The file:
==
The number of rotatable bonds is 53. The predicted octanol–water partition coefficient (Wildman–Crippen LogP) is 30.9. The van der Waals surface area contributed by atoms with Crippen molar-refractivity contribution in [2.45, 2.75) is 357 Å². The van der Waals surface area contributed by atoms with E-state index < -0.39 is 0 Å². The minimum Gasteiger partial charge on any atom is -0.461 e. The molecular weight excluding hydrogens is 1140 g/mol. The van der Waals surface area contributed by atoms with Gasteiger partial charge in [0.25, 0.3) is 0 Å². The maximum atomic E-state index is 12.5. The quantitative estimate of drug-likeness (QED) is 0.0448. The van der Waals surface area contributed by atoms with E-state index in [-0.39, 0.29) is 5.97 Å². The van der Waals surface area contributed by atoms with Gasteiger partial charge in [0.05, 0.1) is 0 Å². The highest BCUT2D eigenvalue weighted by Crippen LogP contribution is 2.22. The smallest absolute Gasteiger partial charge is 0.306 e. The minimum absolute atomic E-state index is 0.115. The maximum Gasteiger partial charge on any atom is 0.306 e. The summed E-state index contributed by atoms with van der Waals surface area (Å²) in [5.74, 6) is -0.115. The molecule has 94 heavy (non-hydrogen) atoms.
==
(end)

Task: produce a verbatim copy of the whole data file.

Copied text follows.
The number of rotatable bonds is 53. The predicted octanol–water partition coefficient (Wildman–Crippen LogP) is 30.9. The van der Waals surface area contributed by atoms with Crippen molar-refractivity contribution in [2.45, 2.75) is 357 Å². The van der Waals surface area contributed by atoms with E-state index < -0.39 is 0 Å². The minimum Gasteiger partial charge on any atom is -0.461 e. The molecular weight excluding hydrogens is 1140 g/mol. The van der Waals surface area contributed by atoms with Gasteiger partial charge in [0.25, 0.3) is 0 Å². The maximum atomic E-state index is 12.5. The quantitative estimate of drug-likeness (QED) is 0.0448. The van der Waals surface area contributed by atoms with E-state index in [-0.39, 0.29) is 5.97 Å². The van der Waals surface area contributed by atoms with Gasteiger partial charge in [0.05, 0.1) is 0 Å². The highest BCUT2D eigenvalue weighted by Crippen LogP contribution is 2.22. The smallest absolute Gasteiger partial charge is 0.306 e. The minimum absolute atomic E-state index is 0.115. The maximum Gasteiger partial charge on any atom is 0.306 e. The summed E-state index contributed by atoms with van der Waals surface area (Å²) in [5.74, 6) is -0.115. The molecule has 94 heavy (non-hydrogen) atoms.